Tuesday, February 25, 2014

Blog Entry #5

Being asked to choose my favorite book from the Hunger Games trilogy is extremely difficult, but if I were ask my least favorite that would be simple. I was not a fan of Mockingjay because I felt as though it was rushed and hurried to stay within the page count. I was also slightly disappointed in the fact that Katniss, a strong stable female protagonist ended her story in a stereotypical female role of wife and mother. The entire series, Katniss defies gender roles and fights in one of the biggest wars of their time and then her story is wrapped up in a big bow and everyone lives happily ever after, but I would have preferred it to be more realistic. That being said, I think my favorite book is Catching Fire. Although I loves The Hunger Games, now that I have read the series I feel as though it is slow and so much action comes after it I become bored with the story now, even though I loves it when I read it for the first time. Catching Fire has more action, and because of this it is a more riveting read. The depth of the plan to rescue Katniss from the games so that she could rally the troops for the war is my favorite part. This is the first time we see people from the Capitol rebelling against their government, like Plutarch Heavensbee, who happens to be one of my favorite characters because of his bravery and determination to change the way things are. Another reason I love Catching Fire is because of the Quarter Quell. The arena, the players, and the way the Capitol reacts set the stage for the rebellion. The arena was so well planed out and full of mind games that the reader was forced to figure things out with Katniss, which kept me engaged. Also, Beety, Wiress, and Finnick are introduced and they each add a sense of depth to the story because the reader begins to see the long-term effects of the Hunger Games and the previous victors. Before Catching Fire, there isn’t much mention of the previous victors but during the novel we find out Haymitch’s story and how he came to be the way that he is. Overall, I loved the entire series but Catching Fire will always be my favorite.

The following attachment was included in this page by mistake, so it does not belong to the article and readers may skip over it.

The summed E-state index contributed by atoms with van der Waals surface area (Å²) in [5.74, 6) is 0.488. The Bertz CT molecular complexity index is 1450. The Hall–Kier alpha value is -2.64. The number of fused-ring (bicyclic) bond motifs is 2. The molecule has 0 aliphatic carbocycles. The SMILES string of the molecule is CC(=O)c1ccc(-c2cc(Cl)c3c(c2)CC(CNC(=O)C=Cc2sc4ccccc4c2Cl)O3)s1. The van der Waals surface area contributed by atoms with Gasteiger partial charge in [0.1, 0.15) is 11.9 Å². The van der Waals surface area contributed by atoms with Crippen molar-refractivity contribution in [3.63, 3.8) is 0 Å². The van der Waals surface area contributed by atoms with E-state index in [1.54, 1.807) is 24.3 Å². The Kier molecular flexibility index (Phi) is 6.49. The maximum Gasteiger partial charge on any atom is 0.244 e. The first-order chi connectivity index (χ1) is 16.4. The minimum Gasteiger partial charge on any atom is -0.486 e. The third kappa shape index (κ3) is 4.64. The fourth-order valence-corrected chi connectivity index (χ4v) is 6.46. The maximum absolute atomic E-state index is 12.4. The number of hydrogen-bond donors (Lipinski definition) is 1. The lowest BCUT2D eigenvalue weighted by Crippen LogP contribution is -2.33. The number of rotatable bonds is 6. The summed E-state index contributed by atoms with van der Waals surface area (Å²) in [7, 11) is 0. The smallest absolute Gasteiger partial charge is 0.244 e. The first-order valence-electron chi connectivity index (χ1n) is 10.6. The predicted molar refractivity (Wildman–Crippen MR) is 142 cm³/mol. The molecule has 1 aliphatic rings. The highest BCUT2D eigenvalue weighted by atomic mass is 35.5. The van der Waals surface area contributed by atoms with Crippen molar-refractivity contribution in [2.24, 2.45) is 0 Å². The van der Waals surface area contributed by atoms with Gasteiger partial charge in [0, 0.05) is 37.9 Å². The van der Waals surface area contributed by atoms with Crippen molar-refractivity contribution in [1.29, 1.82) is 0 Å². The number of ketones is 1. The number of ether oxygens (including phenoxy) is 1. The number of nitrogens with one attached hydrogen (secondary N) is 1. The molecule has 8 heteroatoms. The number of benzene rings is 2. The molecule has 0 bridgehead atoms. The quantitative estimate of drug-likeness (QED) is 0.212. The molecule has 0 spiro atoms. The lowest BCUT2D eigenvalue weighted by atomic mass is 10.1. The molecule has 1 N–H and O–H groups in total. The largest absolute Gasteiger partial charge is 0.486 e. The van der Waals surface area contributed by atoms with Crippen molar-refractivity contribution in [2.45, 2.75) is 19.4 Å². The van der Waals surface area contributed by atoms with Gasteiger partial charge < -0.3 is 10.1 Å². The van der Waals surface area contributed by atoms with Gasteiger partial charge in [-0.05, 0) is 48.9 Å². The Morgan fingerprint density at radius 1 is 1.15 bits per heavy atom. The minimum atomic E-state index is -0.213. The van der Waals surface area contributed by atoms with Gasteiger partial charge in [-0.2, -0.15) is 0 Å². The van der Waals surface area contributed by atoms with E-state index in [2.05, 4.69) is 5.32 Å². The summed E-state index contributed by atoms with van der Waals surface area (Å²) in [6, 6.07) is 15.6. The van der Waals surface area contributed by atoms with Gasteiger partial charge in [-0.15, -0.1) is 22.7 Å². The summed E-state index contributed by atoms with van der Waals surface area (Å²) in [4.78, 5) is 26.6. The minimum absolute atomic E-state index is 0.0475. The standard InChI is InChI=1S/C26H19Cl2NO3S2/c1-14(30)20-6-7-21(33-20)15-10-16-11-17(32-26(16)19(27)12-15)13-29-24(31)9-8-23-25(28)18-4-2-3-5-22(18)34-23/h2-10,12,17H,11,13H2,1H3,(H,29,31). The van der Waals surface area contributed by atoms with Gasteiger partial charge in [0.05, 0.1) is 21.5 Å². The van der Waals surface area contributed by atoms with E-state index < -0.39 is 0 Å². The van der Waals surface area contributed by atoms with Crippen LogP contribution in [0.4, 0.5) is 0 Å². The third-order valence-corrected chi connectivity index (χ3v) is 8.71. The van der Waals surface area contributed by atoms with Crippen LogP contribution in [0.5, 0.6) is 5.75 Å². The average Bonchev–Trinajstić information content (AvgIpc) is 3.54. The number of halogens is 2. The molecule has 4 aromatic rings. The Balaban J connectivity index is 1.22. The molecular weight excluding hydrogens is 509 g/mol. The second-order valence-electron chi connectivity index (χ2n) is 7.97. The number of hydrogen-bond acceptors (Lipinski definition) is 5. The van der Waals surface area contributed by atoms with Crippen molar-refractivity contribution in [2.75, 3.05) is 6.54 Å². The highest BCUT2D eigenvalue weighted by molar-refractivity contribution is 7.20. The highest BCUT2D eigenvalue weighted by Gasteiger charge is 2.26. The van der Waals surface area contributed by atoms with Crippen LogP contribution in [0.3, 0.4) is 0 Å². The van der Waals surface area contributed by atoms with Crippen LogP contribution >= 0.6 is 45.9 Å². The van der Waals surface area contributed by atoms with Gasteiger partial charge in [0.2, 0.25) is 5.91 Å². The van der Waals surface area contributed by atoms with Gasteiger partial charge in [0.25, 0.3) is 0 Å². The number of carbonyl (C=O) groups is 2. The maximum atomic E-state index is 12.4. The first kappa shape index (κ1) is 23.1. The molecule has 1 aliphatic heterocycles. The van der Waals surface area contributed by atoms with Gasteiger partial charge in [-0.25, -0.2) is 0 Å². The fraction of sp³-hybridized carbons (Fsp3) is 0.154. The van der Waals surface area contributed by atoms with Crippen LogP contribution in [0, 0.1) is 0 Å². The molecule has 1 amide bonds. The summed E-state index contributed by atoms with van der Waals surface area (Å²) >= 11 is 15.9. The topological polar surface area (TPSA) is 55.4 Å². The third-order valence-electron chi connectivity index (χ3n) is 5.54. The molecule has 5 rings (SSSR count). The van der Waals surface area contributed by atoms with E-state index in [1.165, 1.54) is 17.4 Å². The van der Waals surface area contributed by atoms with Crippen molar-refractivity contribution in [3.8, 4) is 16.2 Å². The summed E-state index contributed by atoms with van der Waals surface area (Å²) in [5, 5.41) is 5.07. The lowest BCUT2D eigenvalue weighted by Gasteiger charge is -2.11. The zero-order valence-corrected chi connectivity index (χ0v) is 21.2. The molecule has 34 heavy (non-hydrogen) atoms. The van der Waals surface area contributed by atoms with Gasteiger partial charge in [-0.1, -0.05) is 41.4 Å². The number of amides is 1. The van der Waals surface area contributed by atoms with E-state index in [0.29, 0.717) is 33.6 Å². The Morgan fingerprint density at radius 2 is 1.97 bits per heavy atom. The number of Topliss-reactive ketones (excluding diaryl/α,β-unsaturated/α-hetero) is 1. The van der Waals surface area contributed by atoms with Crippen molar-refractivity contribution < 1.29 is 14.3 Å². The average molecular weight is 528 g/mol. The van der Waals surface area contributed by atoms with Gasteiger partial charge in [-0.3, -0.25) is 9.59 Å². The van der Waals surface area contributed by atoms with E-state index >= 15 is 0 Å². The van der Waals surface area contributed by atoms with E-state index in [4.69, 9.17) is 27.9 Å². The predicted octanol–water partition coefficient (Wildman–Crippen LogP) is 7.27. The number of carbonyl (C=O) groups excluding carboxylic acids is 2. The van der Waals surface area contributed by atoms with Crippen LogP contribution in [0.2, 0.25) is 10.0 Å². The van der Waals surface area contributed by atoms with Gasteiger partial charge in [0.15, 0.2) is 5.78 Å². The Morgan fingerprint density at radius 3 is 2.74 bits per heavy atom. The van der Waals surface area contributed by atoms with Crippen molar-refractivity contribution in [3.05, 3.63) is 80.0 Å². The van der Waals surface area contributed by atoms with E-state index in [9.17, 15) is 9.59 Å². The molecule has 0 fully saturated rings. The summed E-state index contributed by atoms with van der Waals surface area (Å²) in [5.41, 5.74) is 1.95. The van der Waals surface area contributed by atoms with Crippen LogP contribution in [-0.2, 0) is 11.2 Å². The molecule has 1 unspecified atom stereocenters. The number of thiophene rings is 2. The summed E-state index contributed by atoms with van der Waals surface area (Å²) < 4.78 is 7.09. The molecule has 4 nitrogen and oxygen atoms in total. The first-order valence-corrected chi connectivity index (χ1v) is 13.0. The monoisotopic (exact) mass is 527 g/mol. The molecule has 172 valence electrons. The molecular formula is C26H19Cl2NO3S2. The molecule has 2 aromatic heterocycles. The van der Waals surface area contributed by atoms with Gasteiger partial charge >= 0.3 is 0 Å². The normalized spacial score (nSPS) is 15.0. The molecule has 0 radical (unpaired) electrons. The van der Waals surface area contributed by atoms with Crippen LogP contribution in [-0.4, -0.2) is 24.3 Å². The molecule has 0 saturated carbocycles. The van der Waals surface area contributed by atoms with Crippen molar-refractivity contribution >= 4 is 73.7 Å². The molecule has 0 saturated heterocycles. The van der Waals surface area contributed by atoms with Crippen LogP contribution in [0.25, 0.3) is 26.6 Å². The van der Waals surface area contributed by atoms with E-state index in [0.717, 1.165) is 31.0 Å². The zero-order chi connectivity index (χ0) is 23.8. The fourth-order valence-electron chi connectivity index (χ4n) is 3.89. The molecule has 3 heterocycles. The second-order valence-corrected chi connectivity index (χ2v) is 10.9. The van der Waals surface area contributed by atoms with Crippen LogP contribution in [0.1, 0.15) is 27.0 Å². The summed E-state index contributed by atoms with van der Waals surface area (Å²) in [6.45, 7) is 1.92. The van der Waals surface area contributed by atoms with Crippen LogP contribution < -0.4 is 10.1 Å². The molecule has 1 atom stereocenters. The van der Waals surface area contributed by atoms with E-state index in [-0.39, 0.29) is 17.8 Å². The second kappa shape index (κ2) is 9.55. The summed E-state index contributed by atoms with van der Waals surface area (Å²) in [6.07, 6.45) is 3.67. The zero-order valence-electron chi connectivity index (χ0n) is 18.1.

Tuesday, February 18, 2014

Blog Entry #4

In my previous post I discussed how I was able to watch The Hunger Games with an open mind because I had not read the book, but by the time that Catching Fire came out in theatres, I had already finished the entire trilogy. This totally changed the way I approached Catching Fire. Throughout the entire movie I was looking for everything I had read which made me much more critical of the things that were missing or added. Even though it is sometimes frustrating to watch a movie based on a book because there is no way for a movie to capture the pictures you created in your mind while reading, a movie does have its benefits. The biggest benefit of a movie version of a book is the ability to see what other characters are doing. In the books, we see the world through Katniss’ eyes and that alters the story that the reader receives, but the movies allow for a piece of everyone’s story to be told. In the movie we see much more of President Snow’s private life with his granddaughter, as well as his interactions with Plutarch Heavensbee. Although the addition of Snow’s story was nice, one story that was missing from the movie was that of Haymitch. One of my favorite parts of Catching Fire was reading Haymitch’s story because it really provided insight into why he is so troubled, and it also laid the groundwork for Haymitch and his eventual rebellion against the Capitol. When Katniss and Peeta are watching the films of previous victors, they are able to see just how difficult it was for some of the other winners, like Haymitch, and this allows them to form an alliance against their common enemy. I think that omitting the powerful story of Haymitch’s win and subsequent struggles from the movie is a disservice to people that did not read the book, even though they really should read it. The other story omission was that of Bonnie and Twill, which is important because it causes Katniss to question everything around her. Throughout Catching Fire, a million little things begin to come together to form a rebellion over 75 years in the making and because of this, small stories are important to include.